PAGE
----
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The records indicate that a complaint from an unidentified party was filed with the department on Oct. 25, but Buildings did not respond to it until after a four-alarm fire consumed the 70-year-old building at 153-01 Northern Blvd. and injured at least two firefighters.
Paul Wein, a spokesman for Buildings, said since there was an agency backlog and the complaint did not appear to be urgent, inspectors did not investigate it.
"Had the complaint been given to us with urgency, we would have answered it right away," Wein said.
City Limits magazine first reported that a complaint had been filed against the owner of the building for throwing debris from the second story to the container on street level and for working without a permit.
Including the Oct. 25 complaint, a total of four had been filed against the owner of the building, identified by the department as Fehim Horioglu, beginning in January 1994, according to the department's records. It was unclear from the documents whether Horioglu was the owner of the building for the last six years.
Nevertheless, the records show that the three earlier complaints had been resolved.
Fire Department officials had said the fire appeared to have been ignited by sparks created when construction crews tried to cut through an I-beam. The fire, which took 12 hours to bring under control, wedged itself in a void between two floors of the building, giving it free rein to engulf the entire structure, the officials said.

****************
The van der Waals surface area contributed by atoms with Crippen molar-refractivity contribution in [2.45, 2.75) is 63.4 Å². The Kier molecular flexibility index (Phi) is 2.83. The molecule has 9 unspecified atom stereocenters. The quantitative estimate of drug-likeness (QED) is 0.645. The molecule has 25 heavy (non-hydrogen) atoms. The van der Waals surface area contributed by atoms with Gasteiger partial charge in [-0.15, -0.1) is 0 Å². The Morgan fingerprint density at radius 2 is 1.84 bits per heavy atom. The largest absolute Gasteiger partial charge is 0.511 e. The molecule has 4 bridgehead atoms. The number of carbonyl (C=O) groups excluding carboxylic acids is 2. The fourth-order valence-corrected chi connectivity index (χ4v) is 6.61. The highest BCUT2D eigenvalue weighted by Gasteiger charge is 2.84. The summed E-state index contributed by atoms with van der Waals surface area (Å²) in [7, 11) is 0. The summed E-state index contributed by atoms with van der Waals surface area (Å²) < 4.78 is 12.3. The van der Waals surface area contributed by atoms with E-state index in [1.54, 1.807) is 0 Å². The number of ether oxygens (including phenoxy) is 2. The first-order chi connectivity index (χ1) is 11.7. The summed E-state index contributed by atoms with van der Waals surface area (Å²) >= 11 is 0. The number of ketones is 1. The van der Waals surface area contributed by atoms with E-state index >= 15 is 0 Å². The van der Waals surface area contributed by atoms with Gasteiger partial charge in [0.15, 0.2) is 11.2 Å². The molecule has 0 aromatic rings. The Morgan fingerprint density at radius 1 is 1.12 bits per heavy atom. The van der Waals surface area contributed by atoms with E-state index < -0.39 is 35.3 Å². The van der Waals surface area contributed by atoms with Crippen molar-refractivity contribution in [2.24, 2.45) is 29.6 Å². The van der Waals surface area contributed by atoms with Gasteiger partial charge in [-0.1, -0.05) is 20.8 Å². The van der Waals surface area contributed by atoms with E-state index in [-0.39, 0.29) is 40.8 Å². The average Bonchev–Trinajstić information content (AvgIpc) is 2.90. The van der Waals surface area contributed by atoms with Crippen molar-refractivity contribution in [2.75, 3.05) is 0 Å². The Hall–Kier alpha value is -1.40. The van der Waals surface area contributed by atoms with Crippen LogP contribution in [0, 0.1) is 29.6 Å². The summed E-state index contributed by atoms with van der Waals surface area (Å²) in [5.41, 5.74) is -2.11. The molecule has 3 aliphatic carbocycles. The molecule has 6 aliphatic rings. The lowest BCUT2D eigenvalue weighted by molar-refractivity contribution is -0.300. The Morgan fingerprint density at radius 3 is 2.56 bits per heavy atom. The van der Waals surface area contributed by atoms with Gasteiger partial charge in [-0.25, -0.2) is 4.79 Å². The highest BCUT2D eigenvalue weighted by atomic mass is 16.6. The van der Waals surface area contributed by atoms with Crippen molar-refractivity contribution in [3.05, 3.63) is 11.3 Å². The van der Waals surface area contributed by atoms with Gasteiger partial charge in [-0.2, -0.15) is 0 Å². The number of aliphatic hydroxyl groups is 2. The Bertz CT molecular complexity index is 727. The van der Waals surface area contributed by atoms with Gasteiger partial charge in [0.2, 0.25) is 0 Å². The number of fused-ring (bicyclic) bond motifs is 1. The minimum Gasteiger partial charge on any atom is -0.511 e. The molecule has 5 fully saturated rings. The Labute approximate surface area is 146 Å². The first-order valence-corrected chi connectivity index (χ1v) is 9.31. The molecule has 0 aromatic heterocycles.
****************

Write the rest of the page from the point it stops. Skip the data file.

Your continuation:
Residents and store owners who live nearby had said they saw workers renovating the two-story, sprawling commercial building, which had a former bowling alley that was converted into a pool hall and then into a karaoke bar on the second floor, since November.
In a phone interview, Horioglu, who lives in Douglas Manor, confirmed that he was the owner, but said he did not speak and understand English well, referring comment to his daughter in New Jersey. His daughter could not be reached by phone.
But the documents also list the owner as Hym Choi, of 153-01 Northern Blvd., the same address of the karaoke bar. Hon Choy, the owner of Hong Kong Choy Realty, a Manhattan firm that was contracted to renovate the building in 1998, said the owner was not Choi, but rather John Jang. Jang did not return phone calls seeking comment.
Less than a week after the fire, only the foundation of the two-story commercial building was left in tact, the wrecking crews having felled the structure. The fire displaced not only the tenants of the karaoke bar but also a handful of street-level stores. The Fire Department did not have a price estimate on the structural damage.
©2001 Community Newspaper Group
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